EPIC
European Platform for Intelligent Cities
01/11/2010 - 01/03/2013
Has been initialized


The current economic crisis, combined with growing citizen expectations, is placing increasing pressure on European cities to provide better and more efficient infrastructures and services, often for less cost. Innovative, ICT-based solutions - particularly those created in the user driven, open innovation environments of Living Labs (LLs) - hold an important key to helping European cities resolve this dilemma and work ‘smarter’.

Following significant support from the European Commission (EC), LLs have proved to be an effective means to close the gap between innovative research and development (R&D) and market take up, and make the innovation process more efficient. Networks such as ENoLL and EC-funded initiative and best practice projects like Apollon have, in turn, helped to mainstream this new and important means of innovating.

Nowadays, six significant forces are re-shaping societies and governments across the world:
1. Changes in demographics;
2. Accelerating globalization;
3. Evolution of social networks;
4. Rising environmental concerns;
5. Growing threats to social and public stability and order;
6. Expanding impact of technology.

These six drivers share the need for the creation of flexible and interoperable solutions for effective government transformation. This need can be met using the principles and methodologies of “Enterprise Architecture”.

Despite these strides, however, the outputs from LLs still remain relatively fragmented – making it hard for European cities to learn from one another and for SME’s to market innovative new, user-driven applications in a scalable and cost effective manner. EPIC aims to address this short-coming head-on by creating an open, pan-European platform for web-based ‘business process and application as a service’ that enables ‘smart cities’ to learn from one another and exchange practical working models in a real-life context. In this sense, EPIC represents a logical ‘next step’ in EU policy in that it is intentionally designed by SME’s and larger industry players to operationalise the benchmarking work of pioneering projects like Apollon.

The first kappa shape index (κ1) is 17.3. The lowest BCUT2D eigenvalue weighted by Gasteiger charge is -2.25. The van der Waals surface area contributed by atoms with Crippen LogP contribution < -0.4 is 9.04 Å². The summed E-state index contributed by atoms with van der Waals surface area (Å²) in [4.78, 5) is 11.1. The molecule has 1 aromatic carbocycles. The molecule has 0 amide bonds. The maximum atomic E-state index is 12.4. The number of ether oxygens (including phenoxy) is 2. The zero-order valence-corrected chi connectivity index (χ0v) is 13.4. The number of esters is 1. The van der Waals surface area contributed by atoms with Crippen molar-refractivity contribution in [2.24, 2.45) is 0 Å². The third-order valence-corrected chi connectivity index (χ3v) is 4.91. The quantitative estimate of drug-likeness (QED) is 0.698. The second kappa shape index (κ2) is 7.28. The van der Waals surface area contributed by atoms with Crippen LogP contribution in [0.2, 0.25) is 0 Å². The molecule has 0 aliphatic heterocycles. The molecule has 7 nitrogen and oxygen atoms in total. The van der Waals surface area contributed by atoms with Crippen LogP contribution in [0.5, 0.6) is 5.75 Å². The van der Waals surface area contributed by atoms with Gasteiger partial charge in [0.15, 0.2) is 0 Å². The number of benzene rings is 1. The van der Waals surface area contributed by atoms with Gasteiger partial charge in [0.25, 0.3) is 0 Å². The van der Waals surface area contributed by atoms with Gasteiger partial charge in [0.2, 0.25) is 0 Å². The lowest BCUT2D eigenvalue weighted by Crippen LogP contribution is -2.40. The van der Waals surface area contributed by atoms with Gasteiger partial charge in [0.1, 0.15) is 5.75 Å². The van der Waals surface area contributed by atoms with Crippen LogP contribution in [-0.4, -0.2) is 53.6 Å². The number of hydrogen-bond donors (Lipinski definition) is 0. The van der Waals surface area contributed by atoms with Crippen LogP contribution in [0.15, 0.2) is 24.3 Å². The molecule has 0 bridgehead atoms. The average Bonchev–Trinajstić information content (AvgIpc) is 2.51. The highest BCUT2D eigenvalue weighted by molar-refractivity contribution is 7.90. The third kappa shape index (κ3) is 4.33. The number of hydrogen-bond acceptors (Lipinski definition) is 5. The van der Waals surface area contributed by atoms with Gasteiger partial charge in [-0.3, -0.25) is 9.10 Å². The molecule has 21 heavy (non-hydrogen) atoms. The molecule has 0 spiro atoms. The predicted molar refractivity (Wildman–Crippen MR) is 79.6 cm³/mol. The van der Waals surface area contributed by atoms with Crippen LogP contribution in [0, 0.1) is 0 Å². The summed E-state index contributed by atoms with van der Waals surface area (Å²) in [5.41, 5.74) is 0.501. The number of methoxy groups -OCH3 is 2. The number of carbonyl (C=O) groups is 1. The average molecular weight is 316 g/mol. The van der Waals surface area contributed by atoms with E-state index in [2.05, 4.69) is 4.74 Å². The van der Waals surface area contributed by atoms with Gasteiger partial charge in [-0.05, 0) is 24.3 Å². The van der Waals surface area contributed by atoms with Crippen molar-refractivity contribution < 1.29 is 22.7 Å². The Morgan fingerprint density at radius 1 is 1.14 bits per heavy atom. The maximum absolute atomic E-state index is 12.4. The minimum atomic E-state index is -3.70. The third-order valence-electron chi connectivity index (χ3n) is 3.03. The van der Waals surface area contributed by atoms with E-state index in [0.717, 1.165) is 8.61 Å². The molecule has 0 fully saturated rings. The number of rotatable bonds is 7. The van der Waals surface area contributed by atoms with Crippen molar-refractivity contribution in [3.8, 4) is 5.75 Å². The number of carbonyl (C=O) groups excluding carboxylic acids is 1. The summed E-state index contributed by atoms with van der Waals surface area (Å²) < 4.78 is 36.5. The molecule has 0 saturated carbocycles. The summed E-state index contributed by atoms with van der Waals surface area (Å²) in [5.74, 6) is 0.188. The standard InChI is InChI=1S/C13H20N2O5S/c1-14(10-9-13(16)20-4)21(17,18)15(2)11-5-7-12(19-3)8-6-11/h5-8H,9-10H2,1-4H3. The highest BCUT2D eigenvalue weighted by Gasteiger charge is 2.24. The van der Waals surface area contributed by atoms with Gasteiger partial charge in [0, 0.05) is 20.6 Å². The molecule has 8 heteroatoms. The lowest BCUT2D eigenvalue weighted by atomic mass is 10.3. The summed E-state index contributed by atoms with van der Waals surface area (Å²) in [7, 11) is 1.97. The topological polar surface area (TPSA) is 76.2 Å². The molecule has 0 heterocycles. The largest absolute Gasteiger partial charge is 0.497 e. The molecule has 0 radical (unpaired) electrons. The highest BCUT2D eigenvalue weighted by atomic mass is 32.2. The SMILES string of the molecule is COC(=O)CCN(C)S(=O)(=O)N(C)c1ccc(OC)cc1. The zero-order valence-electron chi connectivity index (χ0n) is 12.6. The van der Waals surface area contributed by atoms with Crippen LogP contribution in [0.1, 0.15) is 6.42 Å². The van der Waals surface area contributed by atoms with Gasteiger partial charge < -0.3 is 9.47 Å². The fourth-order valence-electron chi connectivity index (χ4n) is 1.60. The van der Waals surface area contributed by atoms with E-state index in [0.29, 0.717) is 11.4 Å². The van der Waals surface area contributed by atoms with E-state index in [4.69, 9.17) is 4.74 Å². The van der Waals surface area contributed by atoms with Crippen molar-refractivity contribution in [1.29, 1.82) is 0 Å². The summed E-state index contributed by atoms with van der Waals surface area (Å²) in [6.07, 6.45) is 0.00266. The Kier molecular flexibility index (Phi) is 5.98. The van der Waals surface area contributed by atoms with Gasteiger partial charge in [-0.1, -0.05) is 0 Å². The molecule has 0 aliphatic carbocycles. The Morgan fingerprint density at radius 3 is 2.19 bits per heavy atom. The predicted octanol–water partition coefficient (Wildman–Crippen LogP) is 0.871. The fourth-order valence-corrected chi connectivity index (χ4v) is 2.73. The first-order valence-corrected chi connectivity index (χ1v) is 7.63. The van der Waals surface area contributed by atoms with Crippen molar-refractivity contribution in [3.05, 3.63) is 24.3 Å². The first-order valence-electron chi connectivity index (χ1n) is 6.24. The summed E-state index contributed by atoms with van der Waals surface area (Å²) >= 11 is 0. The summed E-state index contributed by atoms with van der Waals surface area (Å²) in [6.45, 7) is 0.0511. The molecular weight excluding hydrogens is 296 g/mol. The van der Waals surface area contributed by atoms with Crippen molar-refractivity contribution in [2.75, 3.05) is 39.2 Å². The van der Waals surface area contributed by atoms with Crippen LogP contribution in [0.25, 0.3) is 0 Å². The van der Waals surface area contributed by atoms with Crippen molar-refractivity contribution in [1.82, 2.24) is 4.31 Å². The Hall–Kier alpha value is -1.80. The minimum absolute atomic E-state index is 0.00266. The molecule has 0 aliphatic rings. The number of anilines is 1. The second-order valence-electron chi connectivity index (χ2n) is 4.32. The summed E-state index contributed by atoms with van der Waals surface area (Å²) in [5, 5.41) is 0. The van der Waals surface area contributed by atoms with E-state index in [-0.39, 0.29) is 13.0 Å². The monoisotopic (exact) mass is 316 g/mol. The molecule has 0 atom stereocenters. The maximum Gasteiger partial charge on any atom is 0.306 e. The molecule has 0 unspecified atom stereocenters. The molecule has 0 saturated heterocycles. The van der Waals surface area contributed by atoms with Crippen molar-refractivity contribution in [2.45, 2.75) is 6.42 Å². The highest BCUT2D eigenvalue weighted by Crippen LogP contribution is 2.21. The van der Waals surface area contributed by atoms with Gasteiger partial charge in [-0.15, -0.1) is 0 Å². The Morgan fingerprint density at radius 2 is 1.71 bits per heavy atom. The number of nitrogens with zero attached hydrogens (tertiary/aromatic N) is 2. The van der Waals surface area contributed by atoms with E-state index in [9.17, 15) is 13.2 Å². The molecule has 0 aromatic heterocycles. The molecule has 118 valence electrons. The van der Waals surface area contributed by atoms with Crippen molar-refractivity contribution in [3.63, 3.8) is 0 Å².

As in any other industry, government and governmental organizations are challenged to fulfil their mandates in a more effective, efficient and standardized manner. As a result, e-Government will be transformative and become citizen- rather than government-focused in delivering both emergency- and non-emergency public services. In general, citizen and business constituents’ expectations and cost optimization needs require an always increasing integration between governmental and non-governmental organizations with the ultimate objective of presenting to the citizen and to the business a ‘single-image Government’ they can deal with as a single virtual organization.

The EPIC platform will combine the industrial strength of IBM’s ‘Smart City’ vision, the IBM Government Industry Framework as the governance and interoperability platform and a cloud computing infrastructure with the knowledge and expertise of leading European LL’s and municipalities such as Apollon partners IBBT iLab.o, ISSY-Media and Manchester to ensure the development of a European ‘innovation ecosystem’ that provides an extensive range of opportunities for sustainable, user-driven web-based services for citizens and businesses. At the same time, the EPIC project as a whole will help to significantly accelerate the uptake of these new business and e-government services across Europe to create and disseminate a robust roadmap that will help cities across Europe upscale from the LL environment to a real-life urban deployment.